The presence of three great players at center field during those seasons brings to mind an important issue in sabermetrics: positional adjustments. Most baseball fans understand, at least intuitively, that given two players with the same offensive contribution, the one who plays the more difficult position is more valuable. The defensive spectrum (excluding the “special case” of catchers), from least to most difficult, is this:
We would assume that fewer and fewer players would be able to adequately play each position as we move rightward, which also shrinks the pool of hitters for each position as we go rightward, and thus, while “defensive responsibility” increases as we move right, “offensive responsibility” decreases. This is generally the case, so one might think that the way to do positional adjustments is to simply baseline a player’s offensive contributions against the average of the position he plays. Most of the time, that “works.” But not always. Compare these positional splits from 1954:
This is not an isolated occurence, as was the case for much of the 1950s — center fielders hit as just about as well or sometimes better than left fielders. Does this mean that center fielders were just as easy to find as left fielders? Of course not: we can be confident that a center fielder would be even better in left, whereas players who have left field as their primary position would be much worse in center. If one simply adjusts for positional value by average offense at each position, for some eras it will look like center field is not any more valuable than left or right, and that simply defies baseball logic.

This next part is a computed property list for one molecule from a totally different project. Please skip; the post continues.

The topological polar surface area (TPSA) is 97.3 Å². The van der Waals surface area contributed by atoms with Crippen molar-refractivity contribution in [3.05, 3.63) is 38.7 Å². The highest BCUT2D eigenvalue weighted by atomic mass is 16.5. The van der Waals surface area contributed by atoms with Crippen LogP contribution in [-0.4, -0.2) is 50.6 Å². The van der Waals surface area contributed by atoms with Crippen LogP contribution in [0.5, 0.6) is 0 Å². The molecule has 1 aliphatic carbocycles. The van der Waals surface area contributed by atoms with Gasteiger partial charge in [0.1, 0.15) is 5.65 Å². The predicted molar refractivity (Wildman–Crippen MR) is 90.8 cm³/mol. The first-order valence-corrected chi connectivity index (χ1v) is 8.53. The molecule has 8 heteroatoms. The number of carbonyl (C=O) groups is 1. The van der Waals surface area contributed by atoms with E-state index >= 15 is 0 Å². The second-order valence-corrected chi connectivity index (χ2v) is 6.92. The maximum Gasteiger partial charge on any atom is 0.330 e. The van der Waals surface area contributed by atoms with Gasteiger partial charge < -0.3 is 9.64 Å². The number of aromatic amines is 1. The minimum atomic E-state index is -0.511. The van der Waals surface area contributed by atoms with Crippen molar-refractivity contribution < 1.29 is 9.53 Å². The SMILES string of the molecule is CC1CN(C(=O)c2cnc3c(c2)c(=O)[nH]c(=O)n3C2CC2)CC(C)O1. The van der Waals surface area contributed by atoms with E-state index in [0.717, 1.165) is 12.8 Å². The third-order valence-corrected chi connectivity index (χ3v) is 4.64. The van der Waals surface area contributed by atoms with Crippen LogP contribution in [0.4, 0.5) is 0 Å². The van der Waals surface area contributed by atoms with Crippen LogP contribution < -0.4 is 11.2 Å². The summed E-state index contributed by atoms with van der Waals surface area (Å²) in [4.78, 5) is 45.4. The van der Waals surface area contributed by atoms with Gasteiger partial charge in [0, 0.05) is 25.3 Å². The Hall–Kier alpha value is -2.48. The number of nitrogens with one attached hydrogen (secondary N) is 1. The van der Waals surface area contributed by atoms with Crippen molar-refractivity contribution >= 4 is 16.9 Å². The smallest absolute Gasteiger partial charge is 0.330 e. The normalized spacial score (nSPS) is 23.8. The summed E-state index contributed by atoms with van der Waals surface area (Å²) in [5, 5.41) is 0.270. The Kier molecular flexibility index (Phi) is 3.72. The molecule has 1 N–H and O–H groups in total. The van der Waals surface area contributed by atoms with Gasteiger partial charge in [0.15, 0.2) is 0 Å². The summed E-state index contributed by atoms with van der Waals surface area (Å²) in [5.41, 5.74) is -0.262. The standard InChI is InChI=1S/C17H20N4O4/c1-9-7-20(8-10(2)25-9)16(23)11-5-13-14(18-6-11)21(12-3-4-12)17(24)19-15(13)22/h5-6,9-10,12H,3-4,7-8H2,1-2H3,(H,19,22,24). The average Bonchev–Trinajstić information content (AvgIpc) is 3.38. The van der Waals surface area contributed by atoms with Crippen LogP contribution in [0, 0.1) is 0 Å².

We know why this was the case for the 1950s, of course: a large proportion of good and great hitters in center field. Hence the name the “Willie Mays Problem.” Of course, Mays didn’t do it alone. Mickey Mantle did his part, as did Richie Ashburn, Larry Doby, and, of course, Duke Snider (among others). But we know that (generally speaking) the best defensive outfielder is going to get put in center field, even if he hits better than the left fielder. That is why Tom Tango suggests using runs (or wins) per playing-time-at-position to adjust for the relative value at positions, which is how positional adjustments are implemented in Fangraphs WAR. One can also adjust those values for era, as different kinds of players were put at the various positions in different eras.
This isn’t necessarily the final word on the topic. Colin Wyers has proposed an intriguing new variation on the “average offense at the position” approach that attempts to at least mitigate the Mays Problem (see also this discussion). This is an ongoing topic for research. In the meantime, and in the spirit of the day, I would humbly suggest that for all of Willie Mays’ greatness, he is duly recognized and memorialized. As long as Bob Costas is still broadcasting, no one is going to forget Mickey Mantle (and if there’s a “Mickey Mantle Problem” it has less to do with positional adjustments and more to do with Miguel Cabrera‘s current situation). As noted above, the relative offense of the outfield positions in the 1950s wasn’t accomplished by Mays alone, but by a whole group of players who excelled both with the bat and glove. In recognition of that fact, I propose that we re-christen it the Duke Snider Problem.